BBC Two has announced the commission of ‘Victorian Bakers’: a brand new series from Wall to Wall that aims to show bakers of today how their Victorian counterparts earned a crust.
In this three-part series, a team of modern bakers will recreate the lives of their Victorian predecessors, and will explore the social and economic change that took place. Using authentic tools, methods, recipes and ingredients from three eras of the 19th century, they will bake their way through a turbulent period of huge change for Britain.
Kim Shillinglaw, controller of BBC Two and Four, said: “During the Victorian era, Britain changed more dramatically than in any other time. Through the tough working lives of Victorian bakers – in charge of the nation’s most important foodstuff – we’ll get a unique view of the sweeping changes that shaped our nation and brought us into the modern age.”
Cate Hall, executive producer of Wall to Wall, added: “The Victorians effectively invented baking as we know it today. But in doing so, they shattered centuries-old traditions. At the start of Queen Victoria’s reign, bread was the most important foodstuff in Britain, and the average loaf was usually healthier and tastier than today’s. However, as Britain transformed into an industrial superpower, baking changed too. This series will find out how and why those changes took place, and what did we lose and gain as a result?”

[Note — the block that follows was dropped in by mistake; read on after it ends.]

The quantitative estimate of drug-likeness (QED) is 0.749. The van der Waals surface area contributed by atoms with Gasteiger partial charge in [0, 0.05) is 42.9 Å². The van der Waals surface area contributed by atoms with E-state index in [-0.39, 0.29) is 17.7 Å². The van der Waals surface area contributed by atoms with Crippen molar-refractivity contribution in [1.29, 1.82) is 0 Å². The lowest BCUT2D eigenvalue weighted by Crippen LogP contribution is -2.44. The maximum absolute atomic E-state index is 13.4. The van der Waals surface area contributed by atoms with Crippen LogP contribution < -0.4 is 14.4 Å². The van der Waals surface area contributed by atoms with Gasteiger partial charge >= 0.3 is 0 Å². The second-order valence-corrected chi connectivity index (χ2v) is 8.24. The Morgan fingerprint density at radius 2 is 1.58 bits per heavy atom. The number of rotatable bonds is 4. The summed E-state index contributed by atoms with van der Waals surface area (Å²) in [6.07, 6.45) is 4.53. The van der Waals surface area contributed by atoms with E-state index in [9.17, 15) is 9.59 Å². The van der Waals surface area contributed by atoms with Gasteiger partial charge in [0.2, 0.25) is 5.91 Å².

Leaving behind their modern tools, the bakers will experience three very different worlds of Victorian baking: a rural bakery with close ties to local agriculture; an urban bakery in the midst of the industrial revolution; and a high-class city baker-confectioner.
Experts will be on hand to explore the wider context of baking, such as the changes in technology which saw watermills and windmills replaced by vast steam-driven processing plants, and how a few Victorian bakers went from small family businesses to brands still familiar today.